In clinical trials, cyclooxygenase (COX)-2–selective nonsteroidal anti-inflammatory drugs (NSAIDs) were associated with an increased risk of thromboembolic events. We studied the association between NSAID use and risk of stroke in the prospective, population-based Rotterdam Study.
We followed 7636 persons free of stroke at baseline (1991-1993) for incident stroke until September 2004. Data on all filled prescriptions came from pharmacy records. With Cox regression models, we calculated crude and adjusted hazard ratios (HRs) of stroke for time-dependent current use, compared with never use, of NSAIDs grouped according to COX selectivity (COX-1 selective, nonselective, and COX-2 selective) and individual NSAIDs.
At baseline, the mean age of the study sample was 70.2 years, and 61.3% were female. During 70 063 person-years of follow-up (mean, 9.2 years), 807 persons developed a stroke (460 ischemic, 74 hemorrhagic, and 273 unspecified). Current users of nonselective (HR, 1.72; 95% confidence interval [CI], 1.22-2.44) and COX-2–selective (HR, 2.75; 95% CI, 1.28-5.95) NSAIDs had a greater risk of stroke, but not users of COX-1–selective NSAIDs (HR, 1.10; 95% CI, 0.41-2.97). Hazard ratios (95% CIs) for ischemic stroke were 1.68 (1.05-2.69) for nonselective and 4.54 (2.06-9.98) for COX-2–selective NSAIDs. For individual NSAIDs, current use of the nonselective naproxen (HR, 2.63; 95% CI, 1.47-4.72) and the COX-2–selective rofecoxib (HR, 3.38; 95% CI, 1.48-7.74) was associated with a greater risk of stroke. Hazard ratios (95% CIs) for diclofenac (1.60 [1.00-2.57]), ibuprofen (1.47 [0.73-3.00]), and celecoxib (3.79 [0.52-27.6]) were greater than 1.00 but were not statistically significant.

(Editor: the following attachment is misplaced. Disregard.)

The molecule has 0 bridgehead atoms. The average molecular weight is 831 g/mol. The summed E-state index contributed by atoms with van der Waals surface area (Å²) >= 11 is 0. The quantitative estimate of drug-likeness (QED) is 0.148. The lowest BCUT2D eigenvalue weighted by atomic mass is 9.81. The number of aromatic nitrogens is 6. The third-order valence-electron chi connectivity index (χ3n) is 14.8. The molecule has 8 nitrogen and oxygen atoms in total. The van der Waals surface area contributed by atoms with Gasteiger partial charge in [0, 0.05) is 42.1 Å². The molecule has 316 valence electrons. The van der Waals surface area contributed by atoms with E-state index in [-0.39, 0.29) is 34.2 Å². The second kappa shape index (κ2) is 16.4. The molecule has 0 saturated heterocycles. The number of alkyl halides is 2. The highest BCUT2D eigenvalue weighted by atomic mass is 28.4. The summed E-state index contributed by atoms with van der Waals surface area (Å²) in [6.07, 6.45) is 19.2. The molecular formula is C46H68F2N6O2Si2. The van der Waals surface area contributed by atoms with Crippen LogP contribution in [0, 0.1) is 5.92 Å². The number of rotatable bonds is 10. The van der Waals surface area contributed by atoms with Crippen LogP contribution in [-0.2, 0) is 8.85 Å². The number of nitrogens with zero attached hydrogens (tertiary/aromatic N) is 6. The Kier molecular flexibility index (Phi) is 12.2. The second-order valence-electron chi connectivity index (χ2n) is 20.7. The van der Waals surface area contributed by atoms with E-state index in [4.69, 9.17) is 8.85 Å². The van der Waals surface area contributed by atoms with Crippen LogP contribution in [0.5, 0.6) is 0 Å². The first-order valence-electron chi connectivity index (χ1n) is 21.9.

In the general population, we found a greater risk of stroke with current use of nonselective and COX-2–selective NSAIDs. The risk of stroke was not limited to the use of COX-2–selective NSAIDs.